The Tacoma/Seattle Art Glass Scene in One Day

Joyce and I love art glass—blown glass in every conceivable shape and color. Last week’s trip to St. Petersburg, Florida’s Chihuly Collection merely served to wet our appetite. We were, after all, about to head off to Seattle—the virtual birthplace of American glass art and home of “the glass master” himself, Dale Chihuly.

We began our periodic pilgrimage at the logical place—Tacoma’s Museum of Glass. While the displays from the museum’s permanent collection were certainly beautiful, most of the display space was taken over by two special exhibits. The two-artist, long-distance collaboration (Sweden and Minnesota) between Ingalena Klenell and Beth Lipman, resulted in the three-part exhibit titled Glimmering Gone. One perception-bending segment consisted of transparent forms of common objects (wine glasses, bottles and so forth) that were sliced in totally unexpected ways. another segment contained similarly sliced white glass objects that were embedded in a white wall.

The pièce de résistance and primary part of the exhibit, however, was simultaneously beautiful and haunting—a ceiling-hung landscape of hundreds of precisely cut and molded transparent and etched glass that, when viewed from different perspectives, could be seen as a series of symmetrical planes or an incredible winter landscape.

The other special exhibits consisted of Richard Craig Meitner’s thought-provoking, abstract glass art constructions and a series of wonderful, imaginative children’s designs in which children drew colored concepts on paper (monsters, people, buildings or anything else their imaginations can conjure up) and then work with professional glass artists who cast these concepts in glass.

No visit to the Museum, however, would be complete without two other stops:

  • The Hot Shop, in which noted glass artists create their own pieces in front of a live audience (with a narrator explain the steps to the audience). We were lucky enough to watch master glass artist Lino Tagliapietra and his team create one of his incredible vases—one very similar to those we later saw in Travers Gallery a single artist gallery exhibition of Lino’s art in which the pieces STARTED at $50,000.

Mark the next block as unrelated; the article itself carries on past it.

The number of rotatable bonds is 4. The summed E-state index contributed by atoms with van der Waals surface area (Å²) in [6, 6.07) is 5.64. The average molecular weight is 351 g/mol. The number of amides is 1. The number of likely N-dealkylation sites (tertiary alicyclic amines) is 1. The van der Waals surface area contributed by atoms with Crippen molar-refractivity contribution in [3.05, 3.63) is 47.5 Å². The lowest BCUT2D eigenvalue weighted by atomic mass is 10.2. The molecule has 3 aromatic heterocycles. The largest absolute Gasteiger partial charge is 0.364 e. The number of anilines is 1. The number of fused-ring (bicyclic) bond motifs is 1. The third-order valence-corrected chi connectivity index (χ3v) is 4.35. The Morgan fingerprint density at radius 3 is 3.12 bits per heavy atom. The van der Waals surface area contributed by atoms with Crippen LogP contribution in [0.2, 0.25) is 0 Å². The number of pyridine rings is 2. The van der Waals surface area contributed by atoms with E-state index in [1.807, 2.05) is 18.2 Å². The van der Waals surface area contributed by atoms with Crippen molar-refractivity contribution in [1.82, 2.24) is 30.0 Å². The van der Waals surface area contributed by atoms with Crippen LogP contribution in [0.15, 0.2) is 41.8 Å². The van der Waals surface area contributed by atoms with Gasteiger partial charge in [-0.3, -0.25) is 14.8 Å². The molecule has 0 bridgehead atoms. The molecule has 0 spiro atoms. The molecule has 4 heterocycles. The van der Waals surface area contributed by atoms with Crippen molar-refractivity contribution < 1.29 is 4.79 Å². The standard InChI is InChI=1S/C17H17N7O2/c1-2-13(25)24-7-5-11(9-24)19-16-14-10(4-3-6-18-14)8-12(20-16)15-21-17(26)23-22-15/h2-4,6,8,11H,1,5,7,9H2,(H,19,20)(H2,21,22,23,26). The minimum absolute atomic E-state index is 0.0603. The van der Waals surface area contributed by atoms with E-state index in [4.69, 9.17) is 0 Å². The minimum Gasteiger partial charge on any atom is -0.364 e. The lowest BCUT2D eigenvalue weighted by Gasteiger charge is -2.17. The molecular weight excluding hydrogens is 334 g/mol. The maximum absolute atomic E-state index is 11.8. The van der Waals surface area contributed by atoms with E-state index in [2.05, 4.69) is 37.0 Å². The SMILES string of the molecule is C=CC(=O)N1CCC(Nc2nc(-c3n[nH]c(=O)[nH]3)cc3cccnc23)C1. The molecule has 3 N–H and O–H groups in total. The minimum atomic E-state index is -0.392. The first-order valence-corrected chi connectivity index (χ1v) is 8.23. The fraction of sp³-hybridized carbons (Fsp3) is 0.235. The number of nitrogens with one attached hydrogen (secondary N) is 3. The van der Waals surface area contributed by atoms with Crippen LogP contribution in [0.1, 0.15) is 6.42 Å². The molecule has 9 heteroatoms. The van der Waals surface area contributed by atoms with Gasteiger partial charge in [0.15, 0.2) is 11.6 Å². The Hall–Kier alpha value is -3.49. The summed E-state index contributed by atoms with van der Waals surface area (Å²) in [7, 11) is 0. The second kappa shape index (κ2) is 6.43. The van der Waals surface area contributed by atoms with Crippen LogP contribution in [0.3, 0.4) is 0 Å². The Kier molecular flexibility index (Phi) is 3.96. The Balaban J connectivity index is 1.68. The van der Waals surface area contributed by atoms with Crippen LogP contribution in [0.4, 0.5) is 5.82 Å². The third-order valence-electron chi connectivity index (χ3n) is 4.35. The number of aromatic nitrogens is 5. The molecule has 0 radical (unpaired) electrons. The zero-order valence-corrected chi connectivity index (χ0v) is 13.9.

• The Chihuly Bridge of Glass, which consists of a wall display of more than 50 large pieces and one of Chihuly’s beautiful ceiling installations.

The bridge, conveniently, led us to Tacoma’s nicely renovated Union Station, with its three big Chihuly displays, and, next door, to the Tacoma Art Museum. Although our trip, unfortunately, brought us to Tacoma on a day the museum was closed, it has its own large, permanent Chihuly collection and a special exhibition, Dale Chihuly’s Northwest.

After a pleasant lunch (grilled salmon and ahi tuna steak sandwich) at Pacific Grill, we made a couple other fast glass stops on Tacoma’s glass art trail (The Swiss Pub and Tacoma Glass Blowing) and the also closed Travers and Vetri Galleries, we headed to Seattle to continue our explorations.

This included stops at the Canliss, Vetri and Traver glass galleries. Travers, as mentioned, had a wonderful, large exhibit of Lino Tagliapietra glass and Vitri a selection of less expensive glass (i.e., typically less than $10,000)  from a number of artists, including Chihuly. But while Seattle certainly has galleries, it has been particularly blessed with a number of donations and discounted sales of public art from Chihuly. These include installations at Benroya Hall, City Center, the Washington Convention Center and the particularly nice two-part installation at the Sheraton Seattle.Chihuly glass

Chihuly GlassAlthough we were able to squeeze in a brief walk-through of the pretty, new Olympic Sculpture Park, we did not have time to revisit either the Seattle Art Museum or its Asian branch in Volunteer Park on this trip.

We, after all, were on a mission. The primary objective of this trip was to identify a couple of neighborhoods in which we would like to live for a few months after we sell our house (currently planned for 2013) and begin our next two-to-three year travel odyssey. A combination of long walking tours, a wonderful friend-guided driving tour and a conversation with a helpful real estate agent helped us to tentatively narrow our search to lower Queen Anne and Capitol Hill.

We also had to explore some of the city’s most interesting new restaurants, which I discuss in my new Food and Wine blog.

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